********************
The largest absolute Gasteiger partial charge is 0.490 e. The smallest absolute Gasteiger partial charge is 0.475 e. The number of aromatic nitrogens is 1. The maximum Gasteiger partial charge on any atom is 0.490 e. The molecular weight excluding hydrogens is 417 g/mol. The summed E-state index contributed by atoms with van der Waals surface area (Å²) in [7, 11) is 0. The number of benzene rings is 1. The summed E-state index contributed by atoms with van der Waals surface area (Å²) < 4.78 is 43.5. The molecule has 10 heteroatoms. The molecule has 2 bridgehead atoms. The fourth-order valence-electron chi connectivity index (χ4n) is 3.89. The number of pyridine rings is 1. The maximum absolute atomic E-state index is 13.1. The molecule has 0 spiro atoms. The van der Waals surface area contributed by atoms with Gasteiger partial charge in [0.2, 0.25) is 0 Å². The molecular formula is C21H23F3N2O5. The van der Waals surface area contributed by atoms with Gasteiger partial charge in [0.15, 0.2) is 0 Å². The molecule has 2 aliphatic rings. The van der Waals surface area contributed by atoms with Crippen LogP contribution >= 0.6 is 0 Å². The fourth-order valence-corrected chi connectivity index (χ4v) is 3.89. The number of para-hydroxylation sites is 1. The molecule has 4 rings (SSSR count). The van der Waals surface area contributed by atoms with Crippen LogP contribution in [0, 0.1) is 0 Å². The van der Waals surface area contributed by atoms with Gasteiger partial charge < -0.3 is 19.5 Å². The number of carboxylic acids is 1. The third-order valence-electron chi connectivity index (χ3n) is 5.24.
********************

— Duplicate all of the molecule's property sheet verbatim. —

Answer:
The largest absolute Gasteiger partial charge is 0.490 e. The smallest absolute Gasteiger partial charge is 0.475 e. The number of aromatic nitrogens is 1. The maximum Gasteiger partial charge on any atom is 0.490 e. The molecular weight excluding hydrogens is 417 g/mol. The summed E-state index contributed by atoms with van der Waals surface area (Å²) in [7, 11) is 0. The number of benzene rings is 1. The summed E-state index contributed by atoms with van der Waals surface area (Å²) < 4.78 is 43.5. The molecule has 10 heteroatoms. The molecule has 2 bridgehead atoms. The fourth-order valence-electron chi connectivity index (χ4n) is 3.89. The number of pyridine rings is 1. The maximum absolute atomic E-state index is 13.1. The molecule has 0 spiro atoms. The van der Waals surface area contributed by atoms with Gasteiger partial charge in [0.2, 0.25) is 0 Å². The molecular formula is C21H23F3N2O5. The van der Waals surface area contributed by atoms with Gasteiger partial charge in [0.15, 0.2) is 0 Å². The molecule has 2 aliphatic rings. The van der Waals surface area contributed by atoms with Crippen LogP contribution >= 0.6 is 0 Å². The fourth-order valence-corrected chi connectivity index (χ4v) is 3.89. The number of para-hydroxylation sites is 1. The molecule has 4 rings (SSSR count). The van der Waals surface area contributed by atoms with Crippen LogP contribution in [0, 0.1) is 0 Å². The van der Waals surface area contributed by atoms with Gasteiger partial charge < -0.3 is 19.5 Å². The number of carboxylic acids is 1. The third-order valence-electron chi connectivity index (χ3n) is 5.24.